Only in the stock market game can players ignore the scoreboard entirely by using arguments and statistics to create their own reality. For example, the Dow Jones Industrial Average (DIA) is just 114 points (or 0.86%) from its high-water mark for the current bull market cycle. The S&P 500 (SPY) is also less than 1% away from a new bull market high. And for those of you keeping score at home, the S&P is up +107% from its March 2009 low. Yet, the bulls still can't get any respect these days as the weapons of fear and uncertainty (as well as a little HFT-induced volatility) are employed on a daily basis by the bear camp in order to keep investors worrying about the next big whoosh down.
In all fairness, it hasn't exactly been smooth sailing for the bulls during the majority of this bull market. If you will recall, each of the last three summers has seen double digit declines as well as enough volatility to make even the most ardent bull's head spin. As such, I will agree that the game most certainly hasn't been easy.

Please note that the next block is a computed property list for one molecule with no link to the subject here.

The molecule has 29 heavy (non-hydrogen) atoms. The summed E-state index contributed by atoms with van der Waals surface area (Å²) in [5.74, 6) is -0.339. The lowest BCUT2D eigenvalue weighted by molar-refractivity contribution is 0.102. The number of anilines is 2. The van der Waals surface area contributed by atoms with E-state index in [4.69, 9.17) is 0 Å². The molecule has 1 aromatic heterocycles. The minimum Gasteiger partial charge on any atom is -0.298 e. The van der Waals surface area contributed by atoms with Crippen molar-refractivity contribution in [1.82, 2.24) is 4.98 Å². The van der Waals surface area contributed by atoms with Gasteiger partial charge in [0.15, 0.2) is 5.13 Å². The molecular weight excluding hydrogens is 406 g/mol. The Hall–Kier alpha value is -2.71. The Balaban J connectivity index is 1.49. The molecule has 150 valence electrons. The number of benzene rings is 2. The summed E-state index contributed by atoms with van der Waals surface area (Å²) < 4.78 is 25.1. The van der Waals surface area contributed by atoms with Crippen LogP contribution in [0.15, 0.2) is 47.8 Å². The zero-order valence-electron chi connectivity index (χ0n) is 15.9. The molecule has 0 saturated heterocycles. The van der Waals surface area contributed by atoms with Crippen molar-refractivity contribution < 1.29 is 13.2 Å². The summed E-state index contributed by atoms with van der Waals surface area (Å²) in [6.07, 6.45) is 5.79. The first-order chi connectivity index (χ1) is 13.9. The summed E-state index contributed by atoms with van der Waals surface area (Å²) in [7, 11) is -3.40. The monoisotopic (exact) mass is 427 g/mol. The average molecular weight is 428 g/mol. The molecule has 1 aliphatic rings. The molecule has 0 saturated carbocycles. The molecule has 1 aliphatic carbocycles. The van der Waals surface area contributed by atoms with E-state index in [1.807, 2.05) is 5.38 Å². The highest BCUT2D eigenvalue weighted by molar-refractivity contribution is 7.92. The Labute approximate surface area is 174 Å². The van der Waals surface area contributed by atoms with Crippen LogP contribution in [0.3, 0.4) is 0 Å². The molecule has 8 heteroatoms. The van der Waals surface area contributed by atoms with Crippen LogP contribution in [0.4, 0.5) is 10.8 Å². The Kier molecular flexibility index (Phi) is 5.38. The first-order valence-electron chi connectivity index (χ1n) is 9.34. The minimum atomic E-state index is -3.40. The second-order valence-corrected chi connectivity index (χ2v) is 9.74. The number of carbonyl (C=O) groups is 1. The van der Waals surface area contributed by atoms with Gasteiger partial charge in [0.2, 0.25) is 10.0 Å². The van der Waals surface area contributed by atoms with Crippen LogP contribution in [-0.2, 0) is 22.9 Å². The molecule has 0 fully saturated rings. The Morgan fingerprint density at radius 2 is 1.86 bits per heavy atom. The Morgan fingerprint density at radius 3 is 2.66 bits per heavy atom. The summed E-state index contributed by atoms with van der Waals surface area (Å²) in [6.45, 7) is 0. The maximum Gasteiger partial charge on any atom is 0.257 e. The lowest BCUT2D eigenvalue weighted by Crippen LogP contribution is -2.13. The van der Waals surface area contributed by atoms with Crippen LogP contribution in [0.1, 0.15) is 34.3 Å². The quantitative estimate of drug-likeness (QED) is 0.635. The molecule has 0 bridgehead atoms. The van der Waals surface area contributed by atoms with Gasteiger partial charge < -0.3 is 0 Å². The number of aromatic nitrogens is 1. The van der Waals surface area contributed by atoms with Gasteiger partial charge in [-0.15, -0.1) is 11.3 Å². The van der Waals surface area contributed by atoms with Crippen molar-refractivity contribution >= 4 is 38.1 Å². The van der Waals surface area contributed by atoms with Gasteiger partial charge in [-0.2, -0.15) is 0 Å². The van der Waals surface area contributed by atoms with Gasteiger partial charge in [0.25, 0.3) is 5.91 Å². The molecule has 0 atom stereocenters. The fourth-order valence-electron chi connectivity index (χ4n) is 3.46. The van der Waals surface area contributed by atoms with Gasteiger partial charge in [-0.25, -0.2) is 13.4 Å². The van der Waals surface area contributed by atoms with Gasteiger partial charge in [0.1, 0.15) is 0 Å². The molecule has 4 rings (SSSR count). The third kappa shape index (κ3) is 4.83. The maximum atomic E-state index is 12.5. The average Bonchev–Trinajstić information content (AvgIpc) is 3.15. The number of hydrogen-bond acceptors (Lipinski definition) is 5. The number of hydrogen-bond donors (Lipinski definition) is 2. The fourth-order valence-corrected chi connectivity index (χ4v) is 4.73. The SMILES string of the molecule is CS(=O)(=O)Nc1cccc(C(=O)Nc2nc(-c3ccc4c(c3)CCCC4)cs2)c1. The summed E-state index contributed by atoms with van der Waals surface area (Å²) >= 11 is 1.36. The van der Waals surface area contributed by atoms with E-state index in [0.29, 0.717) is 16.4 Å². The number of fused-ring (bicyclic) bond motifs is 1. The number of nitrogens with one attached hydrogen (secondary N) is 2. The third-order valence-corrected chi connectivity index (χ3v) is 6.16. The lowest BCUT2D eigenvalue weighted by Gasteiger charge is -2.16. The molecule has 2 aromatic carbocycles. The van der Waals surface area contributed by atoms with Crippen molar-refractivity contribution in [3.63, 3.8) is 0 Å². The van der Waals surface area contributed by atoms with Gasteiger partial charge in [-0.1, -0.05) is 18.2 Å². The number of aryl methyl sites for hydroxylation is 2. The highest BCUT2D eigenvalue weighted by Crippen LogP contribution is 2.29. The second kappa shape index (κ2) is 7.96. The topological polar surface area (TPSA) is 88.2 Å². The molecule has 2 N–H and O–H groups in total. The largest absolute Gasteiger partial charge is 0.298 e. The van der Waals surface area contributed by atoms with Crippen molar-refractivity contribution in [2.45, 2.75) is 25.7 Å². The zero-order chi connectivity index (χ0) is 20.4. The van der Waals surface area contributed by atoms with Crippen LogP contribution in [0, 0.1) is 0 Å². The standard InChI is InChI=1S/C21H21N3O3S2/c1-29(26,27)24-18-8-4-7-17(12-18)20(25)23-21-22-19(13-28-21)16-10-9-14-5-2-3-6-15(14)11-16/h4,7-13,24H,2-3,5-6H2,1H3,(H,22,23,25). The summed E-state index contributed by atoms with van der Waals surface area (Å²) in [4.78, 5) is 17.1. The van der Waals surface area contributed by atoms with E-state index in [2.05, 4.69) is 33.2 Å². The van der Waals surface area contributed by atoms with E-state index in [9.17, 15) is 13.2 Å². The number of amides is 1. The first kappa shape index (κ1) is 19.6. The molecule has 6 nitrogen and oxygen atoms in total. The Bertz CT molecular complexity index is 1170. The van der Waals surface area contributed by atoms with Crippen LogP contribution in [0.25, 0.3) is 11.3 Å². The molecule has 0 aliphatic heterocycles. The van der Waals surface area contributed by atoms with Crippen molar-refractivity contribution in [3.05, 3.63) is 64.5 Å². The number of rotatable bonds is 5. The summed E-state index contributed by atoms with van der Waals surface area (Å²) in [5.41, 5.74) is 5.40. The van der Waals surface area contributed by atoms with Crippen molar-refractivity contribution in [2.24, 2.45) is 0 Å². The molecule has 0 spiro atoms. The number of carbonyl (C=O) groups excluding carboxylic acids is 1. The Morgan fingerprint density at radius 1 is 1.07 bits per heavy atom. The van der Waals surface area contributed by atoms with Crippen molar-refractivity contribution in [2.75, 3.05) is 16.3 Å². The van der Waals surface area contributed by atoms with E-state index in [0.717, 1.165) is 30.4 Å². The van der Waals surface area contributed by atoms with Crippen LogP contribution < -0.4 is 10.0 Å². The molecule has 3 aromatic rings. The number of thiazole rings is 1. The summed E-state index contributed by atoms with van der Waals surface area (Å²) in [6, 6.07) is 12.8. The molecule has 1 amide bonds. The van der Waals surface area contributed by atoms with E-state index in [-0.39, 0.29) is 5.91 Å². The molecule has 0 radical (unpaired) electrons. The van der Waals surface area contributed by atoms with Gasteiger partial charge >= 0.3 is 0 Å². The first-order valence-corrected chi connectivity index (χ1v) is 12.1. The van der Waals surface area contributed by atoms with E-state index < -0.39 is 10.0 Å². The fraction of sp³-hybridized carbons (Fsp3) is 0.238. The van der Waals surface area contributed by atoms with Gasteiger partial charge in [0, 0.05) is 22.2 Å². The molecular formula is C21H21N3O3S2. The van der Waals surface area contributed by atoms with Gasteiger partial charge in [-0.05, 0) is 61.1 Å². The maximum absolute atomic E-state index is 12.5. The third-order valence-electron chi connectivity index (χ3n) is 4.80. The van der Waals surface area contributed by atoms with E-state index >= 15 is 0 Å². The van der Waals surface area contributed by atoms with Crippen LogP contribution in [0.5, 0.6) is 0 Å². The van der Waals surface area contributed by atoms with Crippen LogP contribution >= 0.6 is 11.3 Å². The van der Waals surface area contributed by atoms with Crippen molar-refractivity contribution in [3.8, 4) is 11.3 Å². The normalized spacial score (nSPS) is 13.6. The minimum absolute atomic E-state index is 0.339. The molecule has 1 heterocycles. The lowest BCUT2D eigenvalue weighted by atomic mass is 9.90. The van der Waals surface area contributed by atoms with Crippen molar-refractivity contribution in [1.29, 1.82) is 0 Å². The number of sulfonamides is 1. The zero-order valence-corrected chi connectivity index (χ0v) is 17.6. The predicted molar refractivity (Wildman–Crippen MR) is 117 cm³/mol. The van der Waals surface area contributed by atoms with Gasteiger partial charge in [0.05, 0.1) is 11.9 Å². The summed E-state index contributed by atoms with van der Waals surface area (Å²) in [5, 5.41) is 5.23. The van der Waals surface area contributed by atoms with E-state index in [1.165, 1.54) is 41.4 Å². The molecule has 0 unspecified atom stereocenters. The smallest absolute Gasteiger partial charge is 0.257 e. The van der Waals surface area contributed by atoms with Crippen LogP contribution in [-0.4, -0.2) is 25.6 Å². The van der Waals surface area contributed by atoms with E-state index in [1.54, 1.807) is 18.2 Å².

However, a quick glance at the scoreboard should remind investors that things aren't all that bad right now either. The S&P 500 is up +11.76% on the year and the NASDAQ (QQQ) - thanks in no small part to Apple (AAPL) - currently sports a gain of +16.76%. So, while the ride has certainly been a bit bumpy, I'm not sure I understand why the bears continue to pound the table about how terrible things are.
Our furry friends are quick to counter my statistics with arguments such as the market is only up on "hopium" and thus, has no business advancing. The glass-is-half-empty crowd also points to the idea that uncertainty reigns supreme at the present time in the areas of the Fed's next move, the ECB's plans, Germany's (EWG) ruling on the constitutionality of the EU's (EZU) bailout fund (the ESM) and the "Fiscal Compact," the U.S. election, the "fiscal cliff," the economy, China (FXI), and an oldie but a goodie - the European debt mess.
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